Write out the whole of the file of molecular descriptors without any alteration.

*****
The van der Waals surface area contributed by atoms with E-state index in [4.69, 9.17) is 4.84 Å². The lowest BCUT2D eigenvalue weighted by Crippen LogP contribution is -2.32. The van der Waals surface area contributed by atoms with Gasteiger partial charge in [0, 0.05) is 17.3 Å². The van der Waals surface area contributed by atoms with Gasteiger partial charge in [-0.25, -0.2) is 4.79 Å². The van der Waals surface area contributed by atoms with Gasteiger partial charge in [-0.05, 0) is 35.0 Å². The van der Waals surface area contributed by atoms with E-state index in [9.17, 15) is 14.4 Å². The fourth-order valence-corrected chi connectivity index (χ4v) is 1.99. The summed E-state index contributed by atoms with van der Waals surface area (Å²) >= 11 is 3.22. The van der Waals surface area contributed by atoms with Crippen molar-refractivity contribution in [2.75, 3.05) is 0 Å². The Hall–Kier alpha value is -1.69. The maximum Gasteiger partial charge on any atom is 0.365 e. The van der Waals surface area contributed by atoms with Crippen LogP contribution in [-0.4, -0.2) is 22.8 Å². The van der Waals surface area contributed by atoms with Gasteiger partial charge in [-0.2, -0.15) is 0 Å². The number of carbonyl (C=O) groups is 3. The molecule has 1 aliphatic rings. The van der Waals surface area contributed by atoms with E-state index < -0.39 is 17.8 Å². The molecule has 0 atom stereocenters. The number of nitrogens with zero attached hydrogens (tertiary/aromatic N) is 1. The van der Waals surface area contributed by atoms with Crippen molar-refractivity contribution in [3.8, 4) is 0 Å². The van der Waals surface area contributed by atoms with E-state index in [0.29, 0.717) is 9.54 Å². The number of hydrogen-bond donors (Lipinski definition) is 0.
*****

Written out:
The van der Waals surface area contributed by atoms with E-state index in [4.69, 9.17) is 4.84 Å². The lowest BCUT2D eigenvalue weighted by Crippen LogP contribution is -2.32. The van der Waals surface area contributed by atoms with Gasteiger partial charge in [0, 0.05) is 17.3 Å². The van der Waals surface area contributed by atoms with Gasteiger partial charge in [-0.25, -0.2) is 4.79 Å². The van der Waals surface area contributed by atoms with Gasteiger partial charge in [-0.05, 0) is 35.0 Å². The van der Waals surface area contributed by atoms with E-state index in [9.17, 15) is 14.4 Å². The fourth-order valence-corrected chi connectivity index (χ4v) is 1.99. The summed E-state index contributed by atoms with van der Waals surface area (Å²) >= 11 is 3.22. The van der Waals surface area contributed by atoms with Crippen molar-refractivity contribution in [2.75, 3.05) is 0 Å². The Hall–Kier alpha value is -1.69. The maximum Gasteiger partial charge on any atom is 0.365 e. The van der Waals surface area contributed by atoms with Crippen LogP contribution in [-0.4, -0.2) is 22.8 Å². The van der Waals surface area contributed by atoms with Gasteiger partial charge in [-0.2, -0.15) is 0 Å². The number of carbonyl (C=O) groups is 3. The molecule has 1 aliphatic rings. The van der Waals surface area contributed by atoms with E-state index < -0.39 is 17.8 Å². The molecule has 0 atom stereocenters. The number of nitrogens with zero attached hydrogens (tertiary/aromatic N) is 1. The van der Waals surface area contributed by atoms with Crippen molar-refractivity contribution in [3.8, 4) is 0 Å². The van der Waals surface area contributed by atoms with E-state index in [0.29, 0.717) is 9.54 Å². The number of hydrogen-bond donors (Lipinski definition) is 0.